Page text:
Yes the bands and management did argue, people were threatened and fences breached, yet what an experience to take to the grave!
It hardly dented the popularity of most of the acts that took part, and is now remembered with a certain fondness.
Ok, some detractors or so-called realists would argue that there’s a certain rose-tinted view of this event, and of course to a point they’re right, but the sheer audacity of staging such a moment must account for something, right?
Also the book of the same name by Island resident and acclaimed music writer Brian Hinton is well worth checking out. It never shies away from the fall-outs and incriminations, yet still emanates a certain passion, one that can’t help but lead the author to conclude that this meeting of like-minded people were “looking outside themselves”.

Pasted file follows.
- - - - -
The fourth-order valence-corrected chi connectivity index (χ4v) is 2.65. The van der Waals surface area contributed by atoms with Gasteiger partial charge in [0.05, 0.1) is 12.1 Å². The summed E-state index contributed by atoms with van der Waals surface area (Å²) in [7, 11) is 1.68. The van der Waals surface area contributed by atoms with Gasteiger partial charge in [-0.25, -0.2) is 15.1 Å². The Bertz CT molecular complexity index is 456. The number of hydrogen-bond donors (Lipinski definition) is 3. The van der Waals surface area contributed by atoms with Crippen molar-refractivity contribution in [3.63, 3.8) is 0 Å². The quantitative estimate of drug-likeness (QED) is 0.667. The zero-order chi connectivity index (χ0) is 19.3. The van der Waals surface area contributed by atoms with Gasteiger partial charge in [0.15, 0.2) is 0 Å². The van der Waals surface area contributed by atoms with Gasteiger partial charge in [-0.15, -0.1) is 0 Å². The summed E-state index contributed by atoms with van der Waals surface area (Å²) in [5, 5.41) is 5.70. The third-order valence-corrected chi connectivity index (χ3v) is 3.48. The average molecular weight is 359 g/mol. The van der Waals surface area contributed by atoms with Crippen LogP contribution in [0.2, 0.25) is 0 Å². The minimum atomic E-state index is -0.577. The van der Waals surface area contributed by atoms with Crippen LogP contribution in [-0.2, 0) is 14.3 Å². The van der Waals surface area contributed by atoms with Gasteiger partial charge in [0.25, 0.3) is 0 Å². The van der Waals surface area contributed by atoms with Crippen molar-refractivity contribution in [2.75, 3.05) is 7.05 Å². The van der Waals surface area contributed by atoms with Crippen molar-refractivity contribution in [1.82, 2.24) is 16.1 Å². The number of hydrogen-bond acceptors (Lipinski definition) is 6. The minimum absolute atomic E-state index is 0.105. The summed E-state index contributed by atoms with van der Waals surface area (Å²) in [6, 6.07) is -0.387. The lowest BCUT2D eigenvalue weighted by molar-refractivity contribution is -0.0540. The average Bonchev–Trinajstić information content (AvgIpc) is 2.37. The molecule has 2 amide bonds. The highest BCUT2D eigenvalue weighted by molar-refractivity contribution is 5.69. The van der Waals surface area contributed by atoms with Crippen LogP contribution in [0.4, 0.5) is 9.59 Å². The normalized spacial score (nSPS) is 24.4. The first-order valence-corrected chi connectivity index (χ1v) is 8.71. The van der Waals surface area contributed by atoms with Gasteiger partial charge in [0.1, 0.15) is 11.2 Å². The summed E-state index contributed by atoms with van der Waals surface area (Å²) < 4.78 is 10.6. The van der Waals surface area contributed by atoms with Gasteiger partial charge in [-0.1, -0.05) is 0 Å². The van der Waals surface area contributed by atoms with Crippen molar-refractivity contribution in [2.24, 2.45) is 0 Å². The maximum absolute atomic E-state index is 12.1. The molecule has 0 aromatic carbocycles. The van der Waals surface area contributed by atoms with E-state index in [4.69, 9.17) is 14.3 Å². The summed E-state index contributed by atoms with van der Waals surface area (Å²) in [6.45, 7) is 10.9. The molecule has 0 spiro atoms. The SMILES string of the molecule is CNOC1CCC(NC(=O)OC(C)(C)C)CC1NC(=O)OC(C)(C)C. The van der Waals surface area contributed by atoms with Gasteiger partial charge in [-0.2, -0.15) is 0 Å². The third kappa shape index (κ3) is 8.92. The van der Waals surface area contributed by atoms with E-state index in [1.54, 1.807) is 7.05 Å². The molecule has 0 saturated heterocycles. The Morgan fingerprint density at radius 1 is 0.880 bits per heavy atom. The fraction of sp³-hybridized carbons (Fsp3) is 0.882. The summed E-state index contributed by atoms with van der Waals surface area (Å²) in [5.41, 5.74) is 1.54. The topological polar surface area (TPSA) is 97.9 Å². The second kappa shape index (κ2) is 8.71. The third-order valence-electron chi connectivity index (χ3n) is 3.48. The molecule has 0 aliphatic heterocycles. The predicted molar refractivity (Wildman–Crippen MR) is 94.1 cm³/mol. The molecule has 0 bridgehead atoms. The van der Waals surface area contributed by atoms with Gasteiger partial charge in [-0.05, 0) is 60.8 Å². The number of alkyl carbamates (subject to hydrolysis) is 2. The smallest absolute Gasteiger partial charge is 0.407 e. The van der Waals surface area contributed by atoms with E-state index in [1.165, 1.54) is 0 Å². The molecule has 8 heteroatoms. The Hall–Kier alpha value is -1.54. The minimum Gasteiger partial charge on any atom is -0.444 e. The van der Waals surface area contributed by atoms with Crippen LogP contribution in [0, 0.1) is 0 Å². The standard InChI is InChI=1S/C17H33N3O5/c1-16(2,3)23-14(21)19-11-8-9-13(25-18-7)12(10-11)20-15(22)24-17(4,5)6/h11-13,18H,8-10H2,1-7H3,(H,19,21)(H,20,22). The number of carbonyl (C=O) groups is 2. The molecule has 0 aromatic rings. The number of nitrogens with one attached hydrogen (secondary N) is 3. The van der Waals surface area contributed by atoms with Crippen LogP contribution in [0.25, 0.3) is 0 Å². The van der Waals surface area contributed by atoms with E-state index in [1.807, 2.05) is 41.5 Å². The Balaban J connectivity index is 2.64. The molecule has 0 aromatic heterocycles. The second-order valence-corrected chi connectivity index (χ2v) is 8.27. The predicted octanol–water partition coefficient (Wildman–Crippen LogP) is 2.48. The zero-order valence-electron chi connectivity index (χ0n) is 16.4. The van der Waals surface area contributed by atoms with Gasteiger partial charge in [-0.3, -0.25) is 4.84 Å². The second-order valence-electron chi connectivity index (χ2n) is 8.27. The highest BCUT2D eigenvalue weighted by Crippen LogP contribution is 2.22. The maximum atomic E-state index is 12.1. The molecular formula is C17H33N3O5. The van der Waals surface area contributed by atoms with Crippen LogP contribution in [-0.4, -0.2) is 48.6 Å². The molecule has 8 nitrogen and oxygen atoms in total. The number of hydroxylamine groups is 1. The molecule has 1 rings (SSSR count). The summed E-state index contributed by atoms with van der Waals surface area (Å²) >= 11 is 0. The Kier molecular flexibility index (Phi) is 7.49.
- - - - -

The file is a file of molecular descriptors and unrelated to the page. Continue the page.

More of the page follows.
Music festivals would never achieve such dizzying heights of pomposity and naivety again.
1970 could be said to have been a disaster, a failure, but what is wrong with that?
If, as some commentators sneered, failure means creating the greatest ever-musical event the worlds witnessed, one that will be remembered forever as the pinnacle of an age, then who wants success!
Of course today with the overheads, restrictions, laws and hindsight, you’d never get away with staging anything like it again, but then maybe that’s how it should be.